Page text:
3 British warships sunk 90 years ago found off Estonia

hackle

Lantern Swinger
Moderator
#1
The media is reporting that an Estonian minehunter, using coordinates supplied by the Royal Navy, have located the wrecks of three British warships which were sunk by mines in 1918 and 1919 during operations to support Estonian forces against the Bolsheviks.

Daily Mail said:
Almost a century later, the role of the Royal Navy is regarded as heroic by Estonians, and seen as a key factor in enabling the country to enjoy two decades of independence before being overrun by both Hitler and Stalin in the Second World War.

A total of 19 crew died in when the three vessels went down between December 1918 and July 1919. The lost Royal Navy sailors are now expected to be posthumously honoured by Estonia for their role in keeping the country free between the two world wars in the 20th century.

The warships - sunk after hitting mines - were found in a special operation by the Estonian minehunter Ugani off the island of Saaremaa. They lie at a depth of 60 to 100 metres.

The light cruiser HMS Cassandra, completed in 1917, was one of the Royal Navy's most advanced vessels of its day. Ten of its crew died and 400 were evacuated when it sank in December 1918.

HMS Myrtle and HMS Gentian went down in July 1919 with a combined loss of nine.
Read more: http://www.dailymail.co.uk/news/wor...k-Russian-Revolution-found.html#ixzz0xTWsHP6n

http://www.guardian.co.uk/world/2010/aug/23/british-warships-cassandra-myrtle-gentian-estonia
 
#2
Thanks Douglas.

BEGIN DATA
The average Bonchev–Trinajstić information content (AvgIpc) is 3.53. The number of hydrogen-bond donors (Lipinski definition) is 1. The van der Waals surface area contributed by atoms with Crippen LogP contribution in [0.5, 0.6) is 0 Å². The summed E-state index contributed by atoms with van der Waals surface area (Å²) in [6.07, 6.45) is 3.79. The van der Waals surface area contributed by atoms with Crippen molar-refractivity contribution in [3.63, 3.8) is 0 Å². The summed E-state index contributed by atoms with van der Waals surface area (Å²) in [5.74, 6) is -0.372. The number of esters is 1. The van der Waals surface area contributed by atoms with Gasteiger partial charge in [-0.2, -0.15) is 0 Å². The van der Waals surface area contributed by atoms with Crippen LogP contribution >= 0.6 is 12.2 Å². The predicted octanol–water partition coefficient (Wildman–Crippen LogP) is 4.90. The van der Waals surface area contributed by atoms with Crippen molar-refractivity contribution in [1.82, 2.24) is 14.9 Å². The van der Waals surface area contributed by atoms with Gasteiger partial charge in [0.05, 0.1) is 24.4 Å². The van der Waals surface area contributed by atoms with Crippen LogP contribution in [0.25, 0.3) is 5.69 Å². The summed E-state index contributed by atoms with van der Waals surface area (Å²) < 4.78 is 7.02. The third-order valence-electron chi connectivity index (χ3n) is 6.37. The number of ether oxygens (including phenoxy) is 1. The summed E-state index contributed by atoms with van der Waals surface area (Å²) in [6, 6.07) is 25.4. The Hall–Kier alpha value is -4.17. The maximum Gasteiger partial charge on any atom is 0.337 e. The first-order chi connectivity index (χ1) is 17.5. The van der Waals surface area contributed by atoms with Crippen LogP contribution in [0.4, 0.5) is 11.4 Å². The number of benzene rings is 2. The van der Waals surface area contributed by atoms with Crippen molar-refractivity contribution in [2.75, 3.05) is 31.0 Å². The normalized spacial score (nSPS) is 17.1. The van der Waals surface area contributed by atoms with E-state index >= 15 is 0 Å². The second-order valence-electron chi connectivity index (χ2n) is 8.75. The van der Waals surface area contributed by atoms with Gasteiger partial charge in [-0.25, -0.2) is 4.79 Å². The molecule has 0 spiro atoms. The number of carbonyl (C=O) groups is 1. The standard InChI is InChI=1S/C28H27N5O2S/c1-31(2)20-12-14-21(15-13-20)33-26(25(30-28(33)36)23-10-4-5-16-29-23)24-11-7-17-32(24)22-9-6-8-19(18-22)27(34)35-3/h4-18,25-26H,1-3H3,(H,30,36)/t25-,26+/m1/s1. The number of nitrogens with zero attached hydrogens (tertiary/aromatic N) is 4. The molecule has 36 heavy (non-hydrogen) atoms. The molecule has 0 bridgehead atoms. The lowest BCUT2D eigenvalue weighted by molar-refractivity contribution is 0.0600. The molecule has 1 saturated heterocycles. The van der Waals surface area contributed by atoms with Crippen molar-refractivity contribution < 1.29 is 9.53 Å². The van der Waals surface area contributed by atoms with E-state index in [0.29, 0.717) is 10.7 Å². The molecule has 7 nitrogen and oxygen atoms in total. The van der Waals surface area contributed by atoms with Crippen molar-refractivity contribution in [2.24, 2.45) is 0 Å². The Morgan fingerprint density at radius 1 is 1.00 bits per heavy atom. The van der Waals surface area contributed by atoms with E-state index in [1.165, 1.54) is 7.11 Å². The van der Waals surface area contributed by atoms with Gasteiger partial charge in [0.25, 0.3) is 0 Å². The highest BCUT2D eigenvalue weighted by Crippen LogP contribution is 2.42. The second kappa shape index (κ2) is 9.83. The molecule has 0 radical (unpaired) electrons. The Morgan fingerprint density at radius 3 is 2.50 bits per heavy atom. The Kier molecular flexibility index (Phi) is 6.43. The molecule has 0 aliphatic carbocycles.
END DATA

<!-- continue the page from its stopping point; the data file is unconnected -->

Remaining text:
A fascinating discovery that should bring 'closure' for any descendants of the crew members who died in Dec 1918 and July 1919. HMS GENTIAN was an ARABIS class fleet minesweeping sloop and HMS MYRTLE was an AZALEA class fleet minesweeping sloop. The sinking of these ships and the light cruiser HMS CASSANDRA was yet another demonstration of the potency of cheap and simple mines in naval warfare.

Incidentally, the Estonian minehunter concerned is called UGANDI, not UGANI. She is one of three sophisticated ex-RN SANDOWN Class minehunters in the Estonian Navy (Eesti Merevägi), all sold off prematurely at bargain basement prices in 2006 as the result of Defence cuts. Alarmingly, HMS BRIDPORT (now EML UGANDI) was only 11 years old when she was decommissioned in 2004.

Sandown Class Minehunters, United Kingdom
naval-technoloy.com said:
...In July 2004, the UK Ministry of Defence announced that three Sandown class minehunters would be retired by April 2005 in a restructuring (sic) of the UK Armed Forces.

Bridport was decommissioned in July 2004, Sandown in January 2005 and Inverness in April 2005. In September 2006, Estonia signed a contract to acquire the three vessels. Sandown (now EML Admiral Cowan) was delivered in 2007, Inverness (renamed EML Sakala) in January 2008 and Bridport (EML Ugandi) in January 2009...
 
#3
Naval_Gazer said:
Incidentally, the Estonian minehunter concerned is called UGANDI, not UGANI. She is one of three sophisticated ex-RN SANDOWN Class minehunters in the Estonian Navy (Eesti Merevägi), all sold off prematurely at bargain basement prices in 2006 as the result of Defence cuts. Alarmingly, HMS BRIDPORT (now EML UGANDI) was only 11 years old when she was decommissioned in 2004.